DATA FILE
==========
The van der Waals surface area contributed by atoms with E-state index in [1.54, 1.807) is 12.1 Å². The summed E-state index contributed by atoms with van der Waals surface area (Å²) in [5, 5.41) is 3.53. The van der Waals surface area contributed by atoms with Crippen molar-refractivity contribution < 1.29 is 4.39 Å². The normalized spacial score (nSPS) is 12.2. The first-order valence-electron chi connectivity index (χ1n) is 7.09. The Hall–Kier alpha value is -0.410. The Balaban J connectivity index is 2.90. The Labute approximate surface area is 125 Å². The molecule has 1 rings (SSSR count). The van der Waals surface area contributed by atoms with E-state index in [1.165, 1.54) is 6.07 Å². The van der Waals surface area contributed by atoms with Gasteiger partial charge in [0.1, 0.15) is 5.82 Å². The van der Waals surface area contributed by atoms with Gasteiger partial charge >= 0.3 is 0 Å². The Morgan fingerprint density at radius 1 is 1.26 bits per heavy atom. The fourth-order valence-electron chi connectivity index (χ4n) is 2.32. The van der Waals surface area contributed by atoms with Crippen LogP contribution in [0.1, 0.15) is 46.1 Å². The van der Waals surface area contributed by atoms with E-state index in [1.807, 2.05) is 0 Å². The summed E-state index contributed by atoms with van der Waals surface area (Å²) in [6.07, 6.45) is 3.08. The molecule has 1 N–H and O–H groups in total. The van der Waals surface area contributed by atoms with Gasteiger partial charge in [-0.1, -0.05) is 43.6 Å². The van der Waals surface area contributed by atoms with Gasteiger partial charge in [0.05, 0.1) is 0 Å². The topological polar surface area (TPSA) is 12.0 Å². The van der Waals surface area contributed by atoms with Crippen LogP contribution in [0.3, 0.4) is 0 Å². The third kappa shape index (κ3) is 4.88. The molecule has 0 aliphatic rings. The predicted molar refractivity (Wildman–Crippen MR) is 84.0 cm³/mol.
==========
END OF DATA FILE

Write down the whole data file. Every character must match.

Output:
The van der Waals surface area contributed by atoms with E-state index in [1.54, 1.807) is 12.1 Å². The summed E-state index contributed by atoms with van der Waals surface area (Å²) in [5, 5.41) is 3.53. The van der Waals surface area contributed by atoms with Crippen molar-refractivity contribution < 1.29 is 4.39 Å². The normalized spacial score (nSPS) is 12.2. The first-order valence-electron chi connectivity index (χ1n) is 7.09. The Hall–Kier alpha value is -0.410. The Balaban J connectivity index is 2.90. The Labute approximate surface area is 125 Å². The molecule has 1 rings (SSSR count). The van der Waals surface area contributed by atoms with E-state index in [1.165, 1.54) is 6.07 Å². The van der Waals surface area contributed by atoms with Gasteiger partial charge in [0.1, 0.15) is 5.82 Å². The van der Waals surface area contributed by atoms with Gasteiger partial charge >= 0.3 is 0 Å². The Morgan fingerprint density at radius 1 is 1.26 bits per heavy atom. The fourth-order valence-electron chi connectivity index (χ4n) is 2.32. The van der Waals surface area contributed by atoms with Crippen LogP contribution in [0.1, 0.15) is 46.1 Å². The van der Waals surface area contributed by atoms with E-state index in [1.807, 2.05) is 0 Å². The summed E-state index contributed by atoms with van der Waals surface area (Å²) in [6.07, 6.45) is 3.08. The molecule has 1 N–H and O–H groups in total. The van der Waals surface area contributed by atoms with Gasteiger partial charge in [-0.1, -0.05) is 43.6 Å². The van der Waals surface area contributed by atoms with Gasteiger partial charge in [0.05, 0.1) is 0 Å². The topological polar surface area (TPSA) is 12.0 Å². The van der Waals surface area contributed by atoms with Crippen LogP contribution in [0.3, 0.4) is 0 Å². The third kappa shape index (κ3) is 4.88. The molecule has 0 aliphatic rings. The predicted molar refractivity (Wildman–Crippen MR) is 84.0 cm³/mol.